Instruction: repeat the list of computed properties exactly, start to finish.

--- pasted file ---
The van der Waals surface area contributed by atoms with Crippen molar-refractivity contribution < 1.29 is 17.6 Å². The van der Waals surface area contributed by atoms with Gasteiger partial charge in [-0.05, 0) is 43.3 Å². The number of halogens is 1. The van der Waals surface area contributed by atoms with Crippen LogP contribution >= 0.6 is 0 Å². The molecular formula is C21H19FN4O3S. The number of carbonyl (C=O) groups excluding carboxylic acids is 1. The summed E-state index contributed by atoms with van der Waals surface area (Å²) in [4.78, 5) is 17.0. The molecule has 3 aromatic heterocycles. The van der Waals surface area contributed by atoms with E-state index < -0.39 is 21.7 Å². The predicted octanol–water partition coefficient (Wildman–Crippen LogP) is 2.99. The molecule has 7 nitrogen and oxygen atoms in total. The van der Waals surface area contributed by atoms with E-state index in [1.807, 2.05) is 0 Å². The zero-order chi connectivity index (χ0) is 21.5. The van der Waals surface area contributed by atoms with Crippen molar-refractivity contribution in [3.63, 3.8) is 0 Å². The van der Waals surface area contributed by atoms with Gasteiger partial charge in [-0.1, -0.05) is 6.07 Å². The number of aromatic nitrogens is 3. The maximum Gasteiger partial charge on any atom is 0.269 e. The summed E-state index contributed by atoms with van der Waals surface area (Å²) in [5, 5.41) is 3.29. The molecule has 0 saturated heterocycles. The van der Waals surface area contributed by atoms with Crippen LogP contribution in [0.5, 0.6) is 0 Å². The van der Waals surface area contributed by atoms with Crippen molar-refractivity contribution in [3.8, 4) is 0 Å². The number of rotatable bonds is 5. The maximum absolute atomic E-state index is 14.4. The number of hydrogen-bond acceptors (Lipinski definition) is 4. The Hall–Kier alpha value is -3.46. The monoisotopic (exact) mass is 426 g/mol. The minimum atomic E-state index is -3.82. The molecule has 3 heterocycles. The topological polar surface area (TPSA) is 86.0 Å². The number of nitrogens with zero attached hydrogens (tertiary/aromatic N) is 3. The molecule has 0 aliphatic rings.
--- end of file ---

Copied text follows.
The van der Waals surface area contributed by atoms with Crippen molar-refractivity contribution < 1.29 is 17.6 Å². The van der Waals surface area contributed by atoms with Gasteiger partial charge in [-0.05, 0) is 43.3 Å². The number of halogens is 1. The van der Waals surface area contributed by atoms with Crippen LogP contribution >= 0.6 is 0 Å². The molecular formula is C21H19FN4O3S. The number of carbonyl (C=O) groups excluding carboxylic acids is 1. The summed E-state index contributed by atoms with van der Waals surface area (Å²) in [4.78, 5) is 17.0. The molecule has 3 aromatic heterocycles. The van der Waals surface area contributed by atoms with E-state index < -0.39 is 21.7 Å². The predicted octanol–water partition coefficient (Wildman–Crippen LogP) is 2.99. The molecule has 7 nitrogen and oxygen atoms in total. The van der Waals surface area contributed by atoms with E-state index in [1.807, 2.05) is 0 Å². The zero-order chi connectivity index (χ0) is 21.5. The van der Waals surface area contributed by atoms with Crippen molar-refractivity contribution in [3.63, 3.8) is 0 Å². The van der Waals surface area contributed by atoms with Gasteiger partial charge in [-0.1, -0.05) is 6.07 Å². The number of aromatic nitrogens is 3. The maximum Gasteiger partial charge on any atom is 0.269 e. The summed E-state index contributed by atoms with van der Waals surface area (Å²) in [5, 5.41) is 3.29. The molecule has 0 saturated heterocycles. The van der Waals surface area contributed by atoms with Crippen LogP contribution in [0.5, 0.6) is 0 Å². The van der Waals surface area contributed by atoms with Crippen molar-refractivity contribution in [3.8, 4) is 0 Å². The number of rotatable bonds is 5. The maximum absolute atomic E-state index is 14.4. The number of hydrogen-bond acceptors (Lipinski definition) is 4. The Hall–Kier alpha value is -3.46. The monoisotopic (exact) mass is 426 g/mol. The minimum atomic E-state index is -3.82. The molecule has 3 heterocycles. The topological polar surface area (TPSA) is 86.0 Å². The number of nitrogens with zero attached hydrogens (tertiary/aromatic N) is 3. The molecule has 0 aliphatic rings.